‘I am aware of the disparity between my father’s memory and my reality. About adapting history to actuality. About keeping one’s balance without falling back into the trap of pain. Because that is, ultimately, what it’s about. The ability to let pain ease into endurance.’

These are moving words, and philosophically they are spot on.

There were various angles of creativity at her cradle. Alba’s father was the artist Avigdor Arikha, her mother the poet Anne Atik, and her godfather none other than Samuel Beckett.

Who in the world could wish to have a better cultural environment in which to battle through adolescence to maturity, spending time in discourse involving family memories of war, exile and the ever-present echoes of the events of the European holocaust in the years before she was born?

Major/Minor is a coming of age account that is vivid, unique and haunting. I read her manuscript over one weekend and immediately decided that Quartet would be the right home for its publication.

And when, later on, I met her for the first time, I was more convinced than ever that she would definitely complement the stable of authors who Quartet have nurtured and promoted as they go on to make their mark in the literary world.

As an independent publisher, we are proud to be publishing Alba’s book, which will be a gem for her friends to treasure and a discovery for others who do not yet know her work. I am confident it will be a great success. Within days of this year’s Frankfurt book fair ending, German and Italian rights were snapped up, with other foreign rights under negotiation.

Referring to our own edition, here is what distinguished American novelist Paul Auster has to say about it:

‘An unusually affecting book about the rage and rebellion of a stormy adolescence. Written in terse, pointillistic sentences – as if each sentence were a dab of paint – the accumulation of these tiny strokes creates a rich, fully realised portrait of a young woman’s inner life. I read it straight through at a single sitting – unable to stop.’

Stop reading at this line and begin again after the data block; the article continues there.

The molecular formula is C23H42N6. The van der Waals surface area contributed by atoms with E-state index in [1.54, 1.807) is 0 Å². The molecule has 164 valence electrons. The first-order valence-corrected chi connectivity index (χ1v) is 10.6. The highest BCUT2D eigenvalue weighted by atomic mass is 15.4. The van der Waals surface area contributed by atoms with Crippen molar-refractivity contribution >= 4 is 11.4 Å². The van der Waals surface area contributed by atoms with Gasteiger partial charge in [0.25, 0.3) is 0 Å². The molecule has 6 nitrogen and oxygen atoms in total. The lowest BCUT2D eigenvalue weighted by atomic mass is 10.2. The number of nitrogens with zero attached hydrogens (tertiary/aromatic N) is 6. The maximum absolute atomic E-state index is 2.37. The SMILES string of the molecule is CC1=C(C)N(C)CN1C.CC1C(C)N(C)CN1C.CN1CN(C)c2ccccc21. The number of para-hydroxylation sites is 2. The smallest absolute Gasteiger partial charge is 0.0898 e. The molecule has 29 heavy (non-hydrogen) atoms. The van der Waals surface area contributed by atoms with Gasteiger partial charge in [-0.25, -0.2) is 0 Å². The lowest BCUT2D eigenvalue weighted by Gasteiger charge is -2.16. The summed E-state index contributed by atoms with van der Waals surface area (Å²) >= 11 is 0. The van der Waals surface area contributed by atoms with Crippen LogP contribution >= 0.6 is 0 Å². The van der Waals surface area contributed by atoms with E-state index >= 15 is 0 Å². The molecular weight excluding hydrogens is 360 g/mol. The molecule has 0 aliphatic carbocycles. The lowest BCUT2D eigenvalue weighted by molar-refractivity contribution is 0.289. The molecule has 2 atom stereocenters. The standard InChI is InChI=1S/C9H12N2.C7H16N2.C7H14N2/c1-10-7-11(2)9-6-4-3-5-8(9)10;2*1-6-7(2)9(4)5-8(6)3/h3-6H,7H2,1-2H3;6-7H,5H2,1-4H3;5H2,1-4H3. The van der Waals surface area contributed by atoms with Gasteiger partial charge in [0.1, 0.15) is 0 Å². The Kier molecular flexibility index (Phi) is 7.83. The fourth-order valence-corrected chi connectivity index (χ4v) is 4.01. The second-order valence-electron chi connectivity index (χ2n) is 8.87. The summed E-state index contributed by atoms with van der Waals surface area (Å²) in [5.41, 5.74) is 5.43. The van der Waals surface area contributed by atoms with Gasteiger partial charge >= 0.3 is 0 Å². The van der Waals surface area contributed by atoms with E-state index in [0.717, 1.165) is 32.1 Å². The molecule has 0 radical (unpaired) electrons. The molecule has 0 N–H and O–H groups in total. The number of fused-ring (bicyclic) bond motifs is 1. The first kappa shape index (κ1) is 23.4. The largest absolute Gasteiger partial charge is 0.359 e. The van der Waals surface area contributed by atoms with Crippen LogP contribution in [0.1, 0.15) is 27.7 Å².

So you have it, not just from me, that it is an excellent, memorable read.

However, to be on the safe side and as a prelude to the book’s triumph, I urge you all to buy copies, not only in single denominations but in quantities, so as to be able to give them to relations and friends over the Christmas festivities, confident that it will make a gift of lasting quality.

Being such a nice and engaging audience, I certainly don’t expect you to let me down!

Glowing Reviews for Quartet Titles

Two new Quartet titles have received glowing reviews in the last few days.

Homeless Rats, by Ahmed Fagih – ‘Libya’s greatest living writer’, according to the Guardian – featured on the Arabic blog Mashallah News.

‘The beauty with Homeless Rats is how it connects the past to the present. Fagih’s saga of life in the Libyan desert does what good reads do: it touches upon the essence of a place. And the place, Jandouba, is not only the scene of a fictitious dispute over barley, but also of a battle in 1913 between colonising Italians and thousands of locals without any modern military hardware. This Jandouba tale of bedouins and jerboas struggling for survival comes at a perfect occasion. What better time to speak about courage and bravery in Libya?’

You can read the full review by clicking here.

While Made in Britain, the second novel from Gavin James Bower, was reviewed in the Huffington Post.

‘A subtle yet powerful insight into the type of youngsters society normally marginalises … there is an Orwellian anger about this book that makes it hard to put down.’

The review in its entirety is here.